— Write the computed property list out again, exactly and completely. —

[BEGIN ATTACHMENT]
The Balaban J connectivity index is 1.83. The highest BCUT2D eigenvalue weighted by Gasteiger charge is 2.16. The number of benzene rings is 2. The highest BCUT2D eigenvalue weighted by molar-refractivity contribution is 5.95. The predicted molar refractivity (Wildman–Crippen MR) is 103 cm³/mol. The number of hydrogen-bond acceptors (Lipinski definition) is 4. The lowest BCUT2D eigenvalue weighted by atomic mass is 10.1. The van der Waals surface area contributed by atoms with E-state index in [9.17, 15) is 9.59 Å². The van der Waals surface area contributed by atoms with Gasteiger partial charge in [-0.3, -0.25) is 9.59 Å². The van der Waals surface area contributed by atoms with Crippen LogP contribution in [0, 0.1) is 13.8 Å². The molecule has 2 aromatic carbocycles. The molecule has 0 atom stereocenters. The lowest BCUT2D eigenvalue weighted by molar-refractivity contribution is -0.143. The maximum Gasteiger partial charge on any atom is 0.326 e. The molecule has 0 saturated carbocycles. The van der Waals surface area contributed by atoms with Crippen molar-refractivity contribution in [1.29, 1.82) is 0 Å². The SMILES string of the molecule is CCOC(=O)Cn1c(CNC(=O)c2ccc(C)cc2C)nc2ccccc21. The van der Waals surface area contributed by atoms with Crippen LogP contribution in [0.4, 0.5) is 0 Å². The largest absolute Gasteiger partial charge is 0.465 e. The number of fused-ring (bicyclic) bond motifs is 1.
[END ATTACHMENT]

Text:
The Balaban J connectivity index is 1.83. The highest BCUT2D eigenvalue weighted by Gasteiger charge is 2.16. The number of benzene rings is 2. The highest BCUT2D eigenvalue weighted by molar-refractivity contribution is 5.95. The predicted molar refractivity (Wildman–Crippen MR) is 103 cm³/mol. The number of hydrogen-bond acceptors (Lipinski definition) is 4. The lowest BCUT2D eigenvalue weighted by atomic mass is 10.1. The van der Waals surface area contributed by atoms with E-state index in [9.17, 15) is 9.59 Å². The van der Waals surface area contributed by atoms with Gasteiger partial charge in [-0.3, -0.25) is 9.59 Å². The van der Waals surface area contributed by atoms with Crippen LogP contribution in [0, 0.1) is 13.8 Å². The molecule has 2 aromatic carbocycles. The molecule has 0 atom stereocenters. The lowest BCUT2D eigenvalue weighted by molar-refractivity contribution is -0.143. The maximum Gasteiger partial charge on any atom is 0.326 e. The molecule has 0 saturated carbocycles. The van der Waals surface area contributed by atoms with Crippen molar-refractivity contribution in [1.29, 1.82) is 0 Å². The SMILES string of the molecule is CCOC(=O)Cn1c(CNC(=O)c2ccc(C)cc2C)nc2ccccc21. The van der Waals surface area contributed by atoms with Crippen LogP contribution in [0.4, 0.5) is 0 Å². The largest absolute Gasteiger partial charge is 0.465 e. The number of fused-ring (bicyclic) bond motifs is 1.